43.4 Architecture and Energy. Strategies for a Changing Climate

Michael Lauring , Dep. of Architecture & Design, Aalborg University, Risskov, Denmark
Rob Marsh , Danish Building Research Institute, Aalborg University, Hørsholm, Denmark
Full Papers
  • Michael Lauring. Architecture and Energy. Strategies for a Changing Climate.pdf (45.1 kB)
  • Abstract: Architecture and Energy. Strategies for a Changing Climate.
    By Michael Lauring and Rob Marsh

    The paper aims to further integrated design of low energy buildings with high architectural quality.
    A precondition for qualified integrated design is a holistic approach that on the technical side covers all sorts of energy used to construct, run and use modern buildings, and on the humane side includes functional, social and aesthetic aspects of modern living.
    The paper shows how qualified integrated design up till now has not been achieved. It shows how a narrow focus on the solution of sub-problems may result in big problems elsewhere in the complex system of designing buildings. The paper concludes that future ambitious low energy building strategies cannot focus only on heat consumption but must include a stronger focus on the use of electricity for non-heating purposes and on the related architectural aspects: Building depths, spatial organization, daylight, natural ventilation and solar cells[1].
    In order to get a truer, well-focused perception of how to design sustainable buildings, one needs to know basically what is more and what is less important among all the energy-related environmental issues. One of the main purposes of the paper is therefore to provide some sense of essentiality.
    The paper deals with Danish conditions which may differ from those of other countries when it comes to climate, natural resources, patterns of settlement, building traditions, education of builders, energy supplies and ways of living and working, just to mention some of the most important determinants. However, it can be assumed that many of these factors will be similar in countries in northern Europe with a maritime climate and an effective regulation of heat consumption in new buildings, and where the transition from an industrial to an information- or knowledge-based society is well-developed.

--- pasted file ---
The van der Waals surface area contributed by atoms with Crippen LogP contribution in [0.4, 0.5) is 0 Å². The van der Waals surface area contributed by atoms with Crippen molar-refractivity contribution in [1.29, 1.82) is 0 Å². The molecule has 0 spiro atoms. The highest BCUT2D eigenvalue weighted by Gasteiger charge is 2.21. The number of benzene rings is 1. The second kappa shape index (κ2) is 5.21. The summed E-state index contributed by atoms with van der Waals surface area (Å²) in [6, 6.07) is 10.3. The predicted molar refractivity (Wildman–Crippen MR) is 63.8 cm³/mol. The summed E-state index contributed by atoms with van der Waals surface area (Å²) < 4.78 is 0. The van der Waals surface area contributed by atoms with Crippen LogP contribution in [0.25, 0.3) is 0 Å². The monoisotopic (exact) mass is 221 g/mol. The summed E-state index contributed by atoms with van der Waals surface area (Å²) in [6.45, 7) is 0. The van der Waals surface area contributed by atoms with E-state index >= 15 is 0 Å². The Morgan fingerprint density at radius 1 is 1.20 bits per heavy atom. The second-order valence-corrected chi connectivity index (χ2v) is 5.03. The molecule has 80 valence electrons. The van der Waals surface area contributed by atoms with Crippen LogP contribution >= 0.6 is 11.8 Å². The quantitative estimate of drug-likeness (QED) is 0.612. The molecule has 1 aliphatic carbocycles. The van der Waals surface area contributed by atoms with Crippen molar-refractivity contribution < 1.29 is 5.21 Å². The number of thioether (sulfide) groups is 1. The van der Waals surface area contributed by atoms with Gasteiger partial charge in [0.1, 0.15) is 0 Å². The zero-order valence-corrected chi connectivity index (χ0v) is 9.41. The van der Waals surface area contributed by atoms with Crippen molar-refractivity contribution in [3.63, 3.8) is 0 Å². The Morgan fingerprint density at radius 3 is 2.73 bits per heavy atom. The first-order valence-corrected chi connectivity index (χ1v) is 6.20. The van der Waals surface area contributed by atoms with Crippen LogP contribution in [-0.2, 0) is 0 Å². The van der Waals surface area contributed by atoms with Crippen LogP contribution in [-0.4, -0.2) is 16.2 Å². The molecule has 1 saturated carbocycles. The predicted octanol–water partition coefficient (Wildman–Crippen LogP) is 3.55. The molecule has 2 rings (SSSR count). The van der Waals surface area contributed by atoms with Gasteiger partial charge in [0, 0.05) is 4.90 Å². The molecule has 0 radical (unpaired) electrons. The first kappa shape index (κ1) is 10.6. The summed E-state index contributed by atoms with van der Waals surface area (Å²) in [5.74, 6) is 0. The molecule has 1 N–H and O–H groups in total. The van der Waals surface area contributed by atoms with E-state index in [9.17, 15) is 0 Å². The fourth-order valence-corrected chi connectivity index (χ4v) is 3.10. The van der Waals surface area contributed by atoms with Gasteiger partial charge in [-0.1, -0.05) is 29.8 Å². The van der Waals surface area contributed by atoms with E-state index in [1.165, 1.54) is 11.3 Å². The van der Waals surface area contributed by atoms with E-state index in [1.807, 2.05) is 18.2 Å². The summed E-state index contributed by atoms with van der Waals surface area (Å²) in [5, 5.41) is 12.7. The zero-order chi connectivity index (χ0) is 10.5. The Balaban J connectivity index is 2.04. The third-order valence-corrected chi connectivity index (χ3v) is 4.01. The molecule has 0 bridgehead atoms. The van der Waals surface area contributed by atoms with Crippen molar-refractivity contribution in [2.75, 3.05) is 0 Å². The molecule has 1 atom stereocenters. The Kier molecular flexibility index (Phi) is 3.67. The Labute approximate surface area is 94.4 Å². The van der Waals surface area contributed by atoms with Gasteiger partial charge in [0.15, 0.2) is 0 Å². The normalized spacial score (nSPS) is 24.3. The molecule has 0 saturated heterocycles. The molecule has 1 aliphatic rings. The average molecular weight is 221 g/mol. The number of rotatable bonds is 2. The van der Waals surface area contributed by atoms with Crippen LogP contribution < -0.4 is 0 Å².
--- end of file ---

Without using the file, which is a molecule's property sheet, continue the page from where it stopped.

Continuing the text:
The last three decades of the 20th century show many conscientious – both governmental and architectural – Danish attempts at creating buildings with lower heat consumption. The lower U-values of the building envelope have had markedly good effects, but the regulation of window-area, sun and light has in general failed both regarding indoor climate and energy consumption. And the positive effects of big glass facades have been largely overrated[2].
    In the Building Regulations of 2008, the rules concerning energy have been changed profoundly according to the EU-directive on the energy performance of buildings[3]. The rules take their starting point in two premises: To assess the whole and the primary energy consumption. Included is the needed energy for heating, cooling, hot water, lighting (not in dwellings), building services (like pumps and ventilation) and the system losses (heat loss from internal plant, pipe work etc). On the other hand building integrated energy production from solar heat and solar cells is included in the assessment. For calculated overheating going over 26 degrees, the electricity for running a standard cooling system to eliminate the overheating must be included in the assessment.